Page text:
30% of US students don't have resources for e-learning, non-profits hope to close digital divide

Posted at 1:59 PM, Jul 07, 2020

According to a new study from Common Sense Media and Boston Consulting Group, 30% of students in the U.S. either don't have internet access or access to a device adequate for distance learning. There are 9 million students across the country that don't have either.

As another school year affected by COVID-19 inches closer, there are movements not only to prep kids but also to close the digital divide.

"It's an absolute national tragedy that we can fix," said James Steyer, the founder and CEO of Common Sense Media. "First of all, there needs to be money immediately appropriated in the next stimulus bill that would cover the cost of devices and connectivity for every student and every family in the United States. That's imminently doable and critical to our educational needs."

Steyer says it's "shocking" that so many students lack the resources to e-learn — but the students aren't alone. The study also found that teachers are underpaid and working in under-resourced areas.

"Between 300,000 and 400,000 teachers in this country — essentially 10% of the teaching force — also have the digital divide and don't have the device and connectivity they need to teach in a distance learning environment," Steyer said. "We have a huge challenge, and we need to meet it now."

Steyer is leading the charge for change. In a letter to Congress, he and more than a dozen well-known organizations called on lawmakers to "connect all students."

One of the organizations in that group was Khan Academy — a non-profit funded by philanthropic donations. The online educational site offers free learning for anyone, anywhere — no strings attached.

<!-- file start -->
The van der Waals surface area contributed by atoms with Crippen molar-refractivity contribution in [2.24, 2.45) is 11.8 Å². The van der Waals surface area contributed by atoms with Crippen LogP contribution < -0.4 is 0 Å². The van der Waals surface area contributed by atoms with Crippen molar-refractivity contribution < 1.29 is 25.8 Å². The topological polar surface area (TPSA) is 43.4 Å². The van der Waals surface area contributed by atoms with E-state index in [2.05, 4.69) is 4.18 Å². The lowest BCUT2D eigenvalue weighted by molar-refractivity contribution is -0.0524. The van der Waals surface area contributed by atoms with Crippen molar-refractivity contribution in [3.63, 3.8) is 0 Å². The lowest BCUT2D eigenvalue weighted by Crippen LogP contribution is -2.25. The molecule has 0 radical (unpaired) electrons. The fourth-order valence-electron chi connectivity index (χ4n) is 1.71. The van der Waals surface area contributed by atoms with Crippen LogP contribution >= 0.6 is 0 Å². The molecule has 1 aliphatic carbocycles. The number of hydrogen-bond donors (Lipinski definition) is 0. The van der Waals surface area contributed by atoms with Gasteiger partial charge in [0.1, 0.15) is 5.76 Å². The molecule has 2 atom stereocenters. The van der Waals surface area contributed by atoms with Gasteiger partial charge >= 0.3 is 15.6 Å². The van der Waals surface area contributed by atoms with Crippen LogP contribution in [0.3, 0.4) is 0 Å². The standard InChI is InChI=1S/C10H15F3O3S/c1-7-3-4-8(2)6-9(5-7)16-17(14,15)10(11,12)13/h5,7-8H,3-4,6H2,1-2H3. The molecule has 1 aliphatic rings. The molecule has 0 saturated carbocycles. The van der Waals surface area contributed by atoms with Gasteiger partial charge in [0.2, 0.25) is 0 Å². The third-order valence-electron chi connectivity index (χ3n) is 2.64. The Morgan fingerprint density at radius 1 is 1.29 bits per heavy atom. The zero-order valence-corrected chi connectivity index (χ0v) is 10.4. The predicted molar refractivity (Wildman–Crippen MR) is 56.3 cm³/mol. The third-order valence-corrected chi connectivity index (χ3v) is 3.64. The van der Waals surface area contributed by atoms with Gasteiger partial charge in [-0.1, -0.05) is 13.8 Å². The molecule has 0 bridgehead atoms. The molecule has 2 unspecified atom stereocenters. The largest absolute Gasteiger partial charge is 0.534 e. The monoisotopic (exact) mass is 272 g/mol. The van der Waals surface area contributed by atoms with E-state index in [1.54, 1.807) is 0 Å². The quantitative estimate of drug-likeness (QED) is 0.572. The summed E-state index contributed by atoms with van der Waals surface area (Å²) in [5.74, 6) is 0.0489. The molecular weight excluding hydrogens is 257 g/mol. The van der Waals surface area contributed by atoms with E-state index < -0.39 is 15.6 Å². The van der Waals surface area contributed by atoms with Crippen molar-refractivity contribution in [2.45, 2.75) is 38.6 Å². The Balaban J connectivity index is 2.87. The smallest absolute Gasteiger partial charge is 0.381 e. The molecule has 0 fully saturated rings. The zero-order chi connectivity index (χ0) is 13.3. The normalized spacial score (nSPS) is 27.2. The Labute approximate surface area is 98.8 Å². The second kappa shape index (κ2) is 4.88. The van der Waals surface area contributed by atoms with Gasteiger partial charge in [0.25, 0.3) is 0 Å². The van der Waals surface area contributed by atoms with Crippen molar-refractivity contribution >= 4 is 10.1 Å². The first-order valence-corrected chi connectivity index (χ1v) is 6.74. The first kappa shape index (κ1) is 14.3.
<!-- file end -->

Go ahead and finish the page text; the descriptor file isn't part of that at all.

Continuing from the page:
"We've been talking about it well before COVID-19 — that learning should not be bound by time or space," founder Sal Khan said. "Wherever a student is, they should have support to fill in the gaps — to be able to practice things, to get immediate feedback on things, to get lessons on things — wherever they are."

There's always a "summer slide" for students — a time when students regress as they fall out of pattern and often spend a portion of the new school year reviewing content. But the slide is deeper this year, thanks to the pandemic.

"Some of the research partners we work with think there may be a year of loss learning," Khan said. "Not only are kids not learning for those few months, but they're also atrophying — forgetting. And they're going to be out of school for so long; they'll have lost the habits of school."

Khan said entire school districts and states aren't doing the educational prep they should be doing. Districts everywhere are scrambling to figure out what school will look like this fall and what their curriculum should entail.

"If we don't do a full-court press here, some very bad things could happen," Khan said.

Right now, Khan Academy is working with school districts to prepare. They estimate a huge increase in users this fall.

"It's great, we're reaching 30 to 40 million. But, how do we reach them deeply, and how do we move the dial for them?" Khan said. "There's a billion kids we need to reach and reach deeply."

Steyer says the way to reach those kids is through Congressional funding.

"We have been in touch with leaders on both sides of the aisle in House and Senate," Steyer said. "We almost had funding for the digital divide in the first major stimulus package, but it got taken out at the last minute. But we are optimistic that people will do the right thing once and for all and put the resources into the next stimulus package that will make it possible for all kids to do quality distance learning in this country."

Steyer says the time is now for supporters to join their charge, or call local leaders so that they can, in some way, affect the learning loss and close the digital divide.